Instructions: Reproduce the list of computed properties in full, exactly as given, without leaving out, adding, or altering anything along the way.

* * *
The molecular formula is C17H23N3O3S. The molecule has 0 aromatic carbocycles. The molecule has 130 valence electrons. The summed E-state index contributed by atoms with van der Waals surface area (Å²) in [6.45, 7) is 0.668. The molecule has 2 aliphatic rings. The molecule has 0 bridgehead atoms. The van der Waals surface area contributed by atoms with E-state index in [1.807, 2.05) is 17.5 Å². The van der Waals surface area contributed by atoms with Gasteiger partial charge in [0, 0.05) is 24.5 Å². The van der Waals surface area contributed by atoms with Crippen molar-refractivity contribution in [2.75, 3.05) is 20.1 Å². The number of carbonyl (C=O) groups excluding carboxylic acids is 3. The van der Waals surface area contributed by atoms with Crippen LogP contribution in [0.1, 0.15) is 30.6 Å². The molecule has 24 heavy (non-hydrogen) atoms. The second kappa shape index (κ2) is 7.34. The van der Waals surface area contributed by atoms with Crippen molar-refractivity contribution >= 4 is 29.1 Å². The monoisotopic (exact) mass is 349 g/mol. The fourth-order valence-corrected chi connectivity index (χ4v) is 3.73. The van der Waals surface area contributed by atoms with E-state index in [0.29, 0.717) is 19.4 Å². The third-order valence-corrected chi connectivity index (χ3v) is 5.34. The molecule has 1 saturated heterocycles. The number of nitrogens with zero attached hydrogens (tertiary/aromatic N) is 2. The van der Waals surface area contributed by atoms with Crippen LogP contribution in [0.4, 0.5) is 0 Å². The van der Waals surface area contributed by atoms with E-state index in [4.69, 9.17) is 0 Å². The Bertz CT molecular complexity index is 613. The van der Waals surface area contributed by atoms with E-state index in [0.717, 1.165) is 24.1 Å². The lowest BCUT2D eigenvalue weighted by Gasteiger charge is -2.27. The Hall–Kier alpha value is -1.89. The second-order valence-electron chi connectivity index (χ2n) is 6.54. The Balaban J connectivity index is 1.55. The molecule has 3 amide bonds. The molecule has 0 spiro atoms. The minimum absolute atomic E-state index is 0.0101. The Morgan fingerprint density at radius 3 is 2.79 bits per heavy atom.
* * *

The molecular formula is C17H23N3O3S. The molecule has 0 aromatic carbocycles. The molecule has 130 valence electrons. The summed E-state index contributed by atoms with van der Waals surface area (Å²) in [6.45, 7) is 0.668. The molecule has 2 aliphatic rings. The molecule has 0 bridgehead atoms. The van der Waals surface area contributed by atoms with E-state index in [1.807, 2.05) is 17.5 Å². The van der Waals surface area contributed by atoms with Gasteiger partial charge in [0, 0.05) is 24.5 Å². The van der Waals surface area contributed by atoms with Crippen molar-refractivity contribution in [2.75, 3.05) is 20.1 Å². The number of carbonyl (C=O) groups excluding carboxylic acids is 3. The van der Waals surface area contributed by atoms with Crippen LogP contribution in [0.1, 0.15) is 30.6 Å². The molecule has 24 heavy (non-hydrogen) atoms. The second kappa shape index (κ2) is 7.34. The van der Waals surface area contributed by atoms with Crippen molar-refractivity contribution >= 4 is 29.1 Å². The monoisotopic (exact) mass is 349 g/mol. The fourth-order valence-corrected chi connectivity index (χ4v) is 3.73. The van der Waals surface area contributed by atoms with E-state index in [0.29, 0.717) is 19.4 Å². The third-order valence-corrected chi connectivity index (χ3v) is 5.34. The molecule has 1 saturated heterocycles. The number of nitrogens with zero attached hydrogens (tertiary/aromatic N) is 2. The van der Waals surface area contributed by atoms with Crippen LogP contribution in [0.4, 0.5) is 0 Å². The van der Waals surface area contributed by atoms with E-state index in [4.69, 9.17) is 0 Å². The Bertz CT molecular complexity index is 613. The van der Waals surface area contributed by atoms with E-state index in [0.717, 1.165) is 24.1 Å². The lowest BCUT2D eigenvalue weighted by Gasteiger charge is -2.27. The Hall–Kier alpha value is -1.89. The second-order valence-electron chi connectivity index (χ2n) is 6.54. The Balaban J connectivity index is 1.55. The molecule has 3 amide bonds. The molecule has 0 spiro atoms. The minimum absolute atomic E-state index is 0.0101. The Morgan fingerprint density at radius 3 is 2.79 bits per heavy atom.